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dc.contributor.authorChristensen-Dalsgaard, Signe
dc.contributor.authorAnker-Nilssen, Tycho
dc.contributor.authorCrawford, Rory
dc.contributor.authorBond, AL
dc.contributor.authorSigurðsson, Guðjón Már
dc.contributor.authorGlemarec, Gildas
dc.contributor.authorHansen, Erpur Snær
dc.contributor.authorKadin, Martina
dc.contributor.authorKindt-Larsen, Lotte
dc.contributor.authorMallory, Mark
dc.contributor.authorMerkel, Flemming Ravn
dc.contributor.authorPetersen, Aevar
dc.contributor.authorProvencher, Jennifer
dc.contributor.authorBærum, Kim Magnus
dc.identifier.citationSigne Christensen-Dalsgaard, Tycho Anker-Nilssen, Rory Crawford, Alexander Bond, Guðjón Már Sigurðsson, Gildas Glemarec, Erpur Snær Hansen, Martina Kadin, Lotte Kindt-Larsen, Mark Mallory, Flemming Ravn Merkel, Aevar Petersen, Jennifer Provencher, Kim Magnus Bærum, What’s the catch with lumpsuckers? A North Atlantic study of seabird bycatch in lumpsucker gillnet fisheries, Biological Conservation, Volume 240, 2019, 108278, ISSN 0006-3207,
dc.description.abstractWorldwide, incidental bycatch in fisheries is a conservation threat to many seabird species. Although knowledge on bycatch of seabirds has increased in the last decade, most stems from longline fisheries and the impacts of coastal gillnet fisheries are poorly understood. Gillnet fishing for North Atlantic lumpsucker (Cyclopterus lumpus) is one such fishery. We collated and synthesized the available information on seabird bycatch in lumpsucker gillnet fisheries across the entire geographical range to estimate and infer the magnitude of their impact on the affected seabird populations. Most birds killed were diving ducks, cormorants and auks, and each year locally high numbers of seabirds were taken as bycatch. We found large differences in bycatch rates among countries. The estimated mean bycatch in Iceland was 2.43 birds/trip, while the estimates in Norway was 0.44 and 0.39 birds/trip, respectively. The large disparities between estimates might reflect large spatial differences in bycatch rates, but could partly also arise due to distinctions in data recorded by onboard inspectors (Iceland), selfadministered registration (Norway) and direct observations by cameras (Denmark). We show that lumpsucker gillnet fisheries might pose a significant risk to some populations of diving seabirds. However, a distinct data deficiency on seabird bycatch in terms of spatio-temporal coverage and the age and origins of the birds killed, limited our abilities to fully assess the extent and population consequences of the bycatch. Our results highlight the need for a joint effort among countries to standardize monitoring methods to better document the impact of these fisheries on seabirds.en_US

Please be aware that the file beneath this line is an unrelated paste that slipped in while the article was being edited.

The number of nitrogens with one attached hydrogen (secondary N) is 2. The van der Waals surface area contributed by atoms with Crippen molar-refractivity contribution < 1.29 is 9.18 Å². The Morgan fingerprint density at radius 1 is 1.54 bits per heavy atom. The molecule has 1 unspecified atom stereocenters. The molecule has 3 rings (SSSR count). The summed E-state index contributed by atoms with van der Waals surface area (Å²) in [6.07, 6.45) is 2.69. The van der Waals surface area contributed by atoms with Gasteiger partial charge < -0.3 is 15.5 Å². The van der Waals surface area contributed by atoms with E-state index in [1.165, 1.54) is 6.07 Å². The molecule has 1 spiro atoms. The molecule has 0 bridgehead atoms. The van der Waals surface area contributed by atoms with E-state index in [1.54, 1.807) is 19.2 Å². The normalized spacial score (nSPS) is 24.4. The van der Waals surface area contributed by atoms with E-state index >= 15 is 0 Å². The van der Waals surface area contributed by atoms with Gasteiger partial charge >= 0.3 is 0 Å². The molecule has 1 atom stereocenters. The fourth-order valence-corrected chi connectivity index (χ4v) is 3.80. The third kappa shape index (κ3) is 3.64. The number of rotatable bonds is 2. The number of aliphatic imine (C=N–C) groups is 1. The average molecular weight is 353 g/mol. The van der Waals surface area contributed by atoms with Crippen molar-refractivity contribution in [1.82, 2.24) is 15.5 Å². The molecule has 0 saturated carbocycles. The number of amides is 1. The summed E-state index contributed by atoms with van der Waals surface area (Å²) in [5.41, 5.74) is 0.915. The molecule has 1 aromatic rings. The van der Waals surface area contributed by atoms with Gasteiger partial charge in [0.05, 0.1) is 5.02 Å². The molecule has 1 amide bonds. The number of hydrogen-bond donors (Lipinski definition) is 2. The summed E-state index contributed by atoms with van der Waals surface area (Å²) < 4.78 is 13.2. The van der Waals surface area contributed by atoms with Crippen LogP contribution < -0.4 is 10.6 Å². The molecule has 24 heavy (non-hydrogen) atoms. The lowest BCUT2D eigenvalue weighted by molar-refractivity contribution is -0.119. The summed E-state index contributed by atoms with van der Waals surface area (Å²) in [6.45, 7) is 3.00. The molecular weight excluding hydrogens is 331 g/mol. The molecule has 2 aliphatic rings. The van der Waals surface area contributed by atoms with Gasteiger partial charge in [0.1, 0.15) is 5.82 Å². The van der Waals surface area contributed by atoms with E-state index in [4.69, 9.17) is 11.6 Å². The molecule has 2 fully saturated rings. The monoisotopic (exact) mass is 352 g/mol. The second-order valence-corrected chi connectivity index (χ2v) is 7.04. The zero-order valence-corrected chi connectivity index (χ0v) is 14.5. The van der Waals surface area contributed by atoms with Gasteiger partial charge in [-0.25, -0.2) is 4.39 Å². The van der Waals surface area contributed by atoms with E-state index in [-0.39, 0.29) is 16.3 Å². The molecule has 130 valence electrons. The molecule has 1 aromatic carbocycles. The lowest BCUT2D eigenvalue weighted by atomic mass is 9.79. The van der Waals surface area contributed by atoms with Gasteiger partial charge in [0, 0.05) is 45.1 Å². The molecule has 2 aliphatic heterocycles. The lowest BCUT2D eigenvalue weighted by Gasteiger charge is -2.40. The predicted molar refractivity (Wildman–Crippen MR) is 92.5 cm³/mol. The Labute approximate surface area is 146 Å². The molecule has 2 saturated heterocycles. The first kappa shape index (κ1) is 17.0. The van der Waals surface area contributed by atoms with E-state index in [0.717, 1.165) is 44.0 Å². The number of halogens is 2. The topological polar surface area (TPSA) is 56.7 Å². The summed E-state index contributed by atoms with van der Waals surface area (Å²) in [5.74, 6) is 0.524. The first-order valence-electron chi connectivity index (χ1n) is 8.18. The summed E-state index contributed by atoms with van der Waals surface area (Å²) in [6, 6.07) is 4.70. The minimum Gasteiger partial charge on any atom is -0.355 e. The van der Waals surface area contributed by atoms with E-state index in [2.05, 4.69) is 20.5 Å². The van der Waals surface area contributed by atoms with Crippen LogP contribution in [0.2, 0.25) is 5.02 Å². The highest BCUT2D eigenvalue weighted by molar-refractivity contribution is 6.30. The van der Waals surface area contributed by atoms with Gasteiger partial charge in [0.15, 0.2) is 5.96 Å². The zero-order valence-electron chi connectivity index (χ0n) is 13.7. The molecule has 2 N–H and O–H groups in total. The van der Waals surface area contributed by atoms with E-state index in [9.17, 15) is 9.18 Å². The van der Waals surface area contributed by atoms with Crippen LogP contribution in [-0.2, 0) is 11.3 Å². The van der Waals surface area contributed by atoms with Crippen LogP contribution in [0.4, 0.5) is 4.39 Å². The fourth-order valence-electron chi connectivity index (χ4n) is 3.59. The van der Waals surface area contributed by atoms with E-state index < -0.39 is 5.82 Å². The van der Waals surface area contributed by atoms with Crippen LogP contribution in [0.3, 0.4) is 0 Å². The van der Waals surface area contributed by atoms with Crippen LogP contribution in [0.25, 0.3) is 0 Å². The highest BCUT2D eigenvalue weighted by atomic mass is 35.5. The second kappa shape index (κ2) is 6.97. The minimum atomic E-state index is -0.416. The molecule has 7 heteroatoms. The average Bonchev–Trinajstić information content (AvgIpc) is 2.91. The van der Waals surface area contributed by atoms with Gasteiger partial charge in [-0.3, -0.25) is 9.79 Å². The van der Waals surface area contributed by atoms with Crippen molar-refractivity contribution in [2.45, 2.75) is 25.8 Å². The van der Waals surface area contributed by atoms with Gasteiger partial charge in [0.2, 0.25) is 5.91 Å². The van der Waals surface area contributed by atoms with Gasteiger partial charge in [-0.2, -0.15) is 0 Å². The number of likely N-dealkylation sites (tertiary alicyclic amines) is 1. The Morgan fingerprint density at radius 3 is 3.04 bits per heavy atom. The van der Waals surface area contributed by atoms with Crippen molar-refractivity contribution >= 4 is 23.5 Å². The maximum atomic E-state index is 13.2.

dc.publisherElsevier BVen_US
dc.titleWhat’s the catch with lumpsuckers? A North Atlantic study of seabird bycatch in lumpsucker gillnet fisheriesen_US
dc.typeJournal Articleen_US
dc.identifier.journalBiological Conservationen_US
elements.import.authorChristensen-Dalsgaard, Signe
elements.import.authorAnker-Nilssen, Tycho
elements.import.authorCrawford, Rory
elements.import.authorBond, Alexander
elements.import.authorSigurðsson, Guðjón Már
elements.import.authorGlemarec, Gildas
elements.import.authorHansen, Erpur Snær
elements.import.authorKadin, Martina
elements.import.authorKindt-Larsen, Lotte
elements.import.authorMallory, Mark
elements.import.authorMerkel, Flemming Ravn
elements.import.authorPetersen, Aevar
elements.import.authorProvencher, Jennifer
elements.import.authorBærum, Kim Magnus
dc.description.nhmCopyright © 2019 The Authors. Published by Elsevier Ltd. This is an open access article under the CC BY license (
dc.subject.nhmCyclopterus lumpusen_US
dc.subject.nhmNorth Atlanticen_US

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